Bradford not only had time to make plays downfield, but the Redskins pass coverage was shoddy, and tackles were missed in the open field often. It all contributed to an ugly statline for Washington: 452 yards allowed to go along with 31 points. No one's confusing The Rams offense with the 2007 Patriots, so Sunday's performance was certainly a cause for concern. It's rare that the Redskins offense has to bail out the defense, but it seemed like that would be required if the Redskins were to pull Sunday's game out.
4. Injuries: As if the Redskins frustrating day on defense wasn't enough, they also had to deal with three starters going down.
Adam Carriker suffered an apparent knee injury, with Shanahan saying that "it doesn't look good" after the game. That's a huge blow if Carriker is out for considerable amount of time. He had carved out a nice niche in Haslett's defense, and was hoping to build on the career year he had in 2011, where he finished with 5.5 sacks.
The hits kept on coming later in the first half, as Brian Orakpo re-aggravated his shoulder injury from the preseason. What's unfortunate is that even if Orakpo is able to get back on the field in the next few weeks, there's no guarantee his shoulder will stay pain-free the rest of the season. More details about Orakpo's injury will come out during the week, but the hope is that the shoulder injury isn't a chronic issue for a player who was expecting to take a big step forward this season.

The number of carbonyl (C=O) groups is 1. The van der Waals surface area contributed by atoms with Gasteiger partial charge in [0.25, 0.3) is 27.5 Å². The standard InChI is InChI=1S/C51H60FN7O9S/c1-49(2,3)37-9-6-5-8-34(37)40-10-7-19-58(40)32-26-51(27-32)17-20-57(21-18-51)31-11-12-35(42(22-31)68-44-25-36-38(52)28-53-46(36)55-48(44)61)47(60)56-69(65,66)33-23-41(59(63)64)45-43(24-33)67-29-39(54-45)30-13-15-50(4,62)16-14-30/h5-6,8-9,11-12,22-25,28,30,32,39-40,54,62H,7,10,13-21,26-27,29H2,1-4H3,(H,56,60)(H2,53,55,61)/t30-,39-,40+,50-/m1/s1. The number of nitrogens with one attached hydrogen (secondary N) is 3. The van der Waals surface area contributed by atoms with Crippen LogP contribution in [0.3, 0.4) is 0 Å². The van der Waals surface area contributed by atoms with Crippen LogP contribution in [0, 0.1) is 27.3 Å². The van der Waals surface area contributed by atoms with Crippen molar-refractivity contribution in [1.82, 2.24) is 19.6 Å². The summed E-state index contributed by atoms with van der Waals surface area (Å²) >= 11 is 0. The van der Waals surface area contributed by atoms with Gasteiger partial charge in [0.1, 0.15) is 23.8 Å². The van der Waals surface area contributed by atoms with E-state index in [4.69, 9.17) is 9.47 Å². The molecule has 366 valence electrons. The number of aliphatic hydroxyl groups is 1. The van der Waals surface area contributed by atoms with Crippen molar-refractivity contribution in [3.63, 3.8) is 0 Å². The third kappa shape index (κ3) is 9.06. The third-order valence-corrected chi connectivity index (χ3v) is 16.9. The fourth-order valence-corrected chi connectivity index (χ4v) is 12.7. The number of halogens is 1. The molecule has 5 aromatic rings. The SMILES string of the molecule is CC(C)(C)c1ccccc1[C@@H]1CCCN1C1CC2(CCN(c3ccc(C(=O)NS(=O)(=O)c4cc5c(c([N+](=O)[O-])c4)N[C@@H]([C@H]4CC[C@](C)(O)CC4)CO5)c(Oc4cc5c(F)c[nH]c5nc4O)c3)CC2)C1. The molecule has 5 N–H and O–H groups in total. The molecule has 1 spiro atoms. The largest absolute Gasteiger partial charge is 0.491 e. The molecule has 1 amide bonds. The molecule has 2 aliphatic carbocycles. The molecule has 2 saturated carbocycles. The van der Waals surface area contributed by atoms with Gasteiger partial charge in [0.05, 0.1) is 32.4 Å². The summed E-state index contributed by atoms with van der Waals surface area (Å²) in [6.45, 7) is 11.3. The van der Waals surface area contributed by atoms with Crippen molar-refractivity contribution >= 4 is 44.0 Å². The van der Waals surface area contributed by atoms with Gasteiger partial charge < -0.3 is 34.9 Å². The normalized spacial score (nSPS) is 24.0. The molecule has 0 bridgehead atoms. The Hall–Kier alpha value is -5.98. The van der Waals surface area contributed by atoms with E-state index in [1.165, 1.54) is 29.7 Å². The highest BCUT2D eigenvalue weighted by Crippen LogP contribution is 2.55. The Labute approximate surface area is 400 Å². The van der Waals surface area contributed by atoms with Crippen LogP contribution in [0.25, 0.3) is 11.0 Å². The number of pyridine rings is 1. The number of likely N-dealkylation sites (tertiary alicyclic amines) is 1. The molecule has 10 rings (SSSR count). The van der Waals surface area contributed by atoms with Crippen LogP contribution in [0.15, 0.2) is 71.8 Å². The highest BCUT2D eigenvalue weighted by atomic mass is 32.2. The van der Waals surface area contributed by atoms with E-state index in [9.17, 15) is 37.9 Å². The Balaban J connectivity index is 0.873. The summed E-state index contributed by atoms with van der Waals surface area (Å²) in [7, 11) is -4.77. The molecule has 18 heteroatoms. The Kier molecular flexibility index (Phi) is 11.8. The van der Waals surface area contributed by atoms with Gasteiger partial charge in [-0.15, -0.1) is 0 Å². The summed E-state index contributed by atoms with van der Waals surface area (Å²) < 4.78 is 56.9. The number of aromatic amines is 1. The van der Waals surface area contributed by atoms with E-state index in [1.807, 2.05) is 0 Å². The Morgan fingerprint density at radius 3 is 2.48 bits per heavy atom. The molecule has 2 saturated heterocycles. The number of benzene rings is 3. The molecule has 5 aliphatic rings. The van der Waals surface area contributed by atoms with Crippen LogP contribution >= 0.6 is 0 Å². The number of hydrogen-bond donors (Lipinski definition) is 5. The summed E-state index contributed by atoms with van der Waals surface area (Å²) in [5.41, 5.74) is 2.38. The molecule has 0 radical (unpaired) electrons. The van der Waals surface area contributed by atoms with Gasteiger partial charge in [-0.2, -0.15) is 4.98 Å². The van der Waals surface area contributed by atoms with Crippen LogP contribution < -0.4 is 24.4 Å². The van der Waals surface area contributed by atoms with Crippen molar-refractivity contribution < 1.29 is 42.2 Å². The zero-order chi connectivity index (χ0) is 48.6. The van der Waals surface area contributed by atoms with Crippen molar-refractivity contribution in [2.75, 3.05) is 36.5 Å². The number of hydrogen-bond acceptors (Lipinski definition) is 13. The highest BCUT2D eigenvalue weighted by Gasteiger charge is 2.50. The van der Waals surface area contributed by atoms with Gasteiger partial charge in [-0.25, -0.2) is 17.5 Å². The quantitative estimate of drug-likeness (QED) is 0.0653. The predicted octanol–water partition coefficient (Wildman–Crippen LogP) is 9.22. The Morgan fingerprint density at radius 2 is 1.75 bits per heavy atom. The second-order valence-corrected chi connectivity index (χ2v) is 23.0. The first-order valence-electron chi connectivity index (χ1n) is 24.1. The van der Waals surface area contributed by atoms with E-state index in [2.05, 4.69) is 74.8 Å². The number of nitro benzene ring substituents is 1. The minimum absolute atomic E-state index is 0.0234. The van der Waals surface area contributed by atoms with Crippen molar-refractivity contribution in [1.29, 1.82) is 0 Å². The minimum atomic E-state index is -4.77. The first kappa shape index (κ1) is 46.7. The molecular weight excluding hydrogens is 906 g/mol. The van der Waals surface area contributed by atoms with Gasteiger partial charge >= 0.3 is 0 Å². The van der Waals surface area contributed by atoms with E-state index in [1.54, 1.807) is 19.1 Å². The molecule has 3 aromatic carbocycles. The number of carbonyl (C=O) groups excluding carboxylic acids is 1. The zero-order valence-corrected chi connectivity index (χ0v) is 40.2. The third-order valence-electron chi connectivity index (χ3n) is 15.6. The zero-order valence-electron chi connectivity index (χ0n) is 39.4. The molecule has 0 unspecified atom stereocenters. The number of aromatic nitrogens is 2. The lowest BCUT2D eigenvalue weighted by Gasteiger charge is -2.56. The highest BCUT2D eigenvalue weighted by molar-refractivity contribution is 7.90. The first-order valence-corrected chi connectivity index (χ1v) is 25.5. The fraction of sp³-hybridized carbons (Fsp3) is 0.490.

Finally, Josh Wilson, arguably the Redskins defensive back, went down with a mild concussion in the second half. He'd had a solid game up to that point, scoring a touchdown on the first play from scrimmage after a Danny Amendola fumble, and making a touchdown-saving tackle on a long Daryl Richardson run.
Given Sunday's performance, it's tough to tell how the Redskins defense will be able to rebound moving forward. Add in the injuries suffered, and you have to wonder if there will be shootouts every week.
5. RGIII plays well enough to help the Redskins win, but the supporting cast doesn't: Robert Griffin III didn't light it up as much as he did last week against the Saints, but he did more than enough to help the Redskins win. Throwing for 209 yards, throwing for a touchdown and rushing for two more, he helped catapult Washington to 28 points, which most thought would have been enough to secure the victory.
He did have his rookie moments, however. He threw a critical interception just before halftime to the aforementioned Finnegan, and missed a few throws later in the game. But to ask more of Griffin at this point might be a little unreasonable.
When Mike Shanahan spoke about Griffin shortly after drafting him in April, he consistently stressed having a good supporting cast. The coach said it's not fair to put all the pressure on a first-year passer, and he needs to have those around him contributing at a high level. That means having players like Aldrick Robinson taking advantage of the deep pass threw to him late in the fourth quarter. Or having the defense holding the opposition to less than a 58% conversion rate (7-for-12) on third down, or having the special teams not allow a punt to be blocked for the second consecutive week. Those mistakes have nothing to do with the quarterback position, but are important all the same.
Each week, the focus will be on Griffin's performance, and rightfully so. But in order for the Redskins to become a consistent team -- especially this season -- it'll be up to those around him to elevate their game, and not put it on the shoulders of a first-year passer.